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Music Review: Jackson's songs, with songs from others and his own pen, remain his strength
Alan Jackson, "Thirty Miles West" (ACR/EMI Nashville)
Alan Jackson opens his new album "Thirty Miles West" with a song suggesting that if reincarnation exists, he will return as a country song. No other artist of his generation deserves this destiny more, for no other has better represented the traditions of country music than this Georgia native.
His first album to be distributed by EMI after more than two decades with Arista Records, "Thirty Miles West" accentuates Jackson's best attributes ' an assured yet relaxed baritone; arrangements that accentuate melodies and rely on fiddle, steel guitar, and honky-tonk piano; and lyrics that are homespun and personal, all relaying a philosophy of living simply and with deep affection for family and roots.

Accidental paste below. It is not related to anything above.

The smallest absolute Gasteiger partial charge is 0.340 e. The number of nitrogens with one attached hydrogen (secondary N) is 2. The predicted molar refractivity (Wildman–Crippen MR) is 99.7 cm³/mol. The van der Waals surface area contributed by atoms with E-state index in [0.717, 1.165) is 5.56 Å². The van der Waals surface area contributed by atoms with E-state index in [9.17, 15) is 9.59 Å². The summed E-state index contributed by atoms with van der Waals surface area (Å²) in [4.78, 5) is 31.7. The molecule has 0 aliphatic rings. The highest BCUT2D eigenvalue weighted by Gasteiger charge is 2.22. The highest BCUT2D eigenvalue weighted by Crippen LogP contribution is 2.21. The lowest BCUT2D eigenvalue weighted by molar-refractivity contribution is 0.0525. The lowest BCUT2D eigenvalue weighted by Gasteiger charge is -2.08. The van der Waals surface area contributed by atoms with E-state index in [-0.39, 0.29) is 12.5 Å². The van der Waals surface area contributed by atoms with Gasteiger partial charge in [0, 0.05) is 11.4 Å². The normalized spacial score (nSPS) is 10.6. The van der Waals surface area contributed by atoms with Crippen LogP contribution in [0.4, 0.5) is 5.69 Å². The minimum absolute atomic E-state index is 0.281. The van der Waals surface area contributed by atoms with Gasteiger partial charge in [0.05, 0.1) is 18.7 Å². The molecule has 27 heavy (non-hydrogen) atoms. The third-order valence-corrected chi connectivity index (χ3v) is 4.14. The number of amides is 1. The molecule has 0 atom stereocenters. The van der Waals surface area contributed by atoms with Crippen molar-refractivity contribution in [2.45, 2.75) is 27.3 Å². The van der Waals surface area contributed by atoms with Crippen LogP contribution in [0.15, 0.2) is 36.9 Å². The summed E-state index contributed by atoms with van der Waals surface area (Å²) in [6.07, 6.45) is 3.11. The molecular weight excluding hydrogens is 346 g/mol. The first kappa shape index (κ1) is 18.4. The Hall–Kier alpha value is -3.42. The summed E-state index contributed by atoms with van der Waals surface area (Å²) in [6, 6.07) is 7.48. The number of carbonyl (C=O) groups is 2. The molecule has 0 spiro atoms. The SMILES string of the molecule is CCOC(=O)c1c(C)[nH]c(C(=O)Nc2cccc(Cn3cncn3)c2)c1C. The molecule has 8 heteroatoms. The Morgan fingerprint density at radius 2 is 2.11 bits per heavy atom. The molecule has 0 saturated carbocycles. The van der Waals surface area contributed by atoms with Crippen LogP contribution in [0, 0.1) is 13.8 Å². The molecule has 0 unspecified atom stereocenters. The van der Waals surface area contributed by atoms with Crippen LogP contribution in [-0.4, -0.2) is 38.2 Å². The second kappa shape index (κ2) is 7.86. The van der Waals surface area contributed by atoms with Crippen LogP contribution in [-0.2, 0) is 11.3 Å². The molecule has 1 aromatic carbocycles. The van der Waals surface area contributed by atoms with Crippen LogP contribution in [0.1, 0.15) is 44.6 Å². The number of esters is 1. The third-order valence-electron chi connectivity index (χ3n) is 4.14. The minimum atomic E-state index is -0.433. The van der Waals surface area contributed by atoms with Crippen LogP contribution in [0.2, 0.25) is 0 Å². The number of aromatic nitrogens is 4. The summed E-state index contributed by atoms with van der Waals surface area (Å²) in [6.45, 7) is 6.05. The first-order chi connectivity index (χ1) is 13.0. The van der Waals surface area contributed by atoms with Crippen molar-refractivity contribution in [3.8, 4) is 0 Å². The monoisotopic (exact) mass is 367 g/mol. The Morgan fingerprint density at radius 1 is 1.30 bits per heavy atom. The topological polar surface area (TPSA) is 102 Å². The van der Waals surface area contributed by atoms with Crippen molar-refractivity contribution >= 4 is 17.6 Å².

A prolific songwriter, Jackson this time selects seven songs written by others ' a wise choice, considering they include "So You Don't Have to Love Me Anymore," the best ballad of 2012 so far, and the swinging "Life Keeps Bringin' Me Down."
Still, his songs are what set him apart. Those include the observational "Her Life's a Song," about a young woman passionate about a variety of music, and the touching "When I Saw You Leaving (for Nisey)," about his wife's cancer diagnosis, which ends with the emotions he felt when discovering it had gone into remission.
As usual, Jackson handles both real-life drama and sly humor with laid-back grace ' making "Thirty Miles West" another example of how to keep traditional country music relevant in modern times.
CHECK OUT THIS TRACK: Jackson stretches into southern rock, with great results, on his own "Dixie Highway," recorded with the Zac Brown Band. Jackson and Brown trade vocals on the verses, but it's the band's brisk solos that provide the zip to this tribute to a historic highway providing a direct route from Chicago to Miami.